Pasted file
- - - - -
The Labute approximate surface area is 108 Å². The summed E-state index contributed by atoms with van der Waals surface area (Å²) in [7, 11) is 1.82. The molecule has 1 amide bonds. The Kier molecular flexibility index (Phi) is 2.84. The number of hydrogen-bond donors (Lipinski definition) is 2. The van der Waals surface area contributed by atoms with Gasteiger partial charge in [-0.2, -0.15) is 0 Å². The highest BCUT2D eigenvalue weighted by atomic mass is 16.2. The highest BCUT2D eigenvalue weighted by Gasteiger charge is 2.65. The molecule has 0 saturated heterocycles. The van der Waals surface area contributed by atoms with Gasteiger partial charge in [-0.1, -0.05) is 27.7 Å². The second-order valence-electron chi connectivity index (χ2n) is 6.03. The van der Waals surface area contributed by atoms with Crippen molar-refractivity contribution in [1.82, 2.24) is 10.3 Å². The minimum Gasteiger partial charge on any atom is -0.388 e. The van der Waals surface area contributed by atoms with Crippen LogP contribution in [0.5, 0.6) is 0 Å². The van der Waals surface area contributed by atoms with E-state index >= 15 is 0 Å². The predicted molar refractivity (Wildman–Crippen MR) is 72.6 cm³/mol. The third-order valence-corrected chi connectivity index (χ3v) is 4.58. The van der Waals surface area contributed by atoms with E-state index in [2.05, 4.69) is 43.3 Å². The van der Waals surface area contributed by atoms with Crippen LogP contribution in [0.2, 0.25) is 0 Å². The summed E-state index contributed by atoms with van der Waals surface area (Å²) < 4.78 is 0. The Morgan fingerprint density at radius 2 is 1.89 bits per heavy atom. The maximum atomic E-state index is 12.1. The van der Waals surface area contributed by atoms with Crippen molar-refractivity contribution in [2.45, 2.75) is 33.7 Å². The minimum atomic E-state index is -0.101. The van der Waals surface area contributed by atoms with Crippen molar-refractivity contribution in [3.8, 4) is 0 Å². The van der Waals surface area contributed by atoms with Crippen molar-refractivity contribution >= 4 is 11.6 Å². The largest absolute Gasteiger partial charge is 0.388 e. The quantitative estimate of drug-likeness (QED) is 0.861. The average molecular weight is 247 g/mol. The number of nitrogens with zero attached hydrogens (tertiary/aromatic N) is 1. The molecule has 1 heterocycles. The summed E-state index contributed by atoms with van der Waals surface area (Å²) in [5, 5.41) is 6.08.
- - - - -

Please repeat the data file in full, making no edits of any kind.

The Labute approximate surface area is 108 Å². The summed E-state index contributed by atoms with van der Waals surface area (Å²) in [7, 11) is 1.82. The molecule has 1 amide bonds. The Kier molecular flexibility index (Phi) is 2.84. The number of hydrogen-bond donors (Lipinski definition) is 2. The van der Waals surface area contributed by atoms with Gasteiger partial charge in [-0.2, -0.15) is 0 Å². The highest BCUT2D eigenvalue weighted by atomic mass is 16.2. The highest BCUT2D eigenvalue weighted by Gasteiger charge is 2.65. The molecule has 0 saturated heterocycles. The van der Waals surface area contributed by atoms with Gasteiger partial charge in [-0.1, -0.05) is 27.7 Å². The second-order valence-electron chi connectivity index (χ2n) is 6.03. The van der Waals surface area contributed by atoms with Crippen molar-refractivity contribution in [1.82, 2.24) is 10.3 Å². The minimum Gasteiger partial charge on any atom is -0.388 e. The van der Waals surface area contributed by atoms with Crippen LogP contribution in [0.5, 0.6) is 0 Å². The van der Waals surface area contributed by atoms with E-state index >= 15 is 0 Å². The predicted molar refractivity (Wildman–Crippen MR) is 72.6 cm³/mol. The third-order valence-corrected chi connectivity index (χ3v) is 4.58. The van der Waals surface area contributed by atoms with E-state index in [2.05, 4.69) is 43.3 Å². The van der Waals surface area contributed by atoms with Crippen LogP contribution in [0.2, 0.25) is 0 Å². The summed E-state index contributed by atoms with van der Waals surface area (Å²) < 4.78 is 0. The Morgan fingerprint density at radius 2 is 1.89 bits per heavy atom. The maximum atomic E-state index is 12.1. The van der Waals surface area contributed by atoms with Crippen molar-refractivity contribution in [2.45, 2.75) is 33.7 Å². The minimum atomic E-state index is -0.101. The van der Waals surface area contributed by atoms with Crippen molar-refractivity contribution in [3.8, 4) is 0 Å². The van der Waals surface area contributed by atoms with Crippen molar-refractivity contribution >= 4 is 11.6 Å². The largest absolute Gasteiger partial charge is 0.388 e. The quantitative estimate of drug-likeness (QED) is 0.861. The average molecular weight is 247 g/mol. The number of nitrogens with zero attached hydrogens (tertiary/aromatic N) is 1. The molecule has 1 heterocycles. The summed E-state index contributed by atoms with van der Waals surface area (Å²) in [5, 5.41) is 6.08.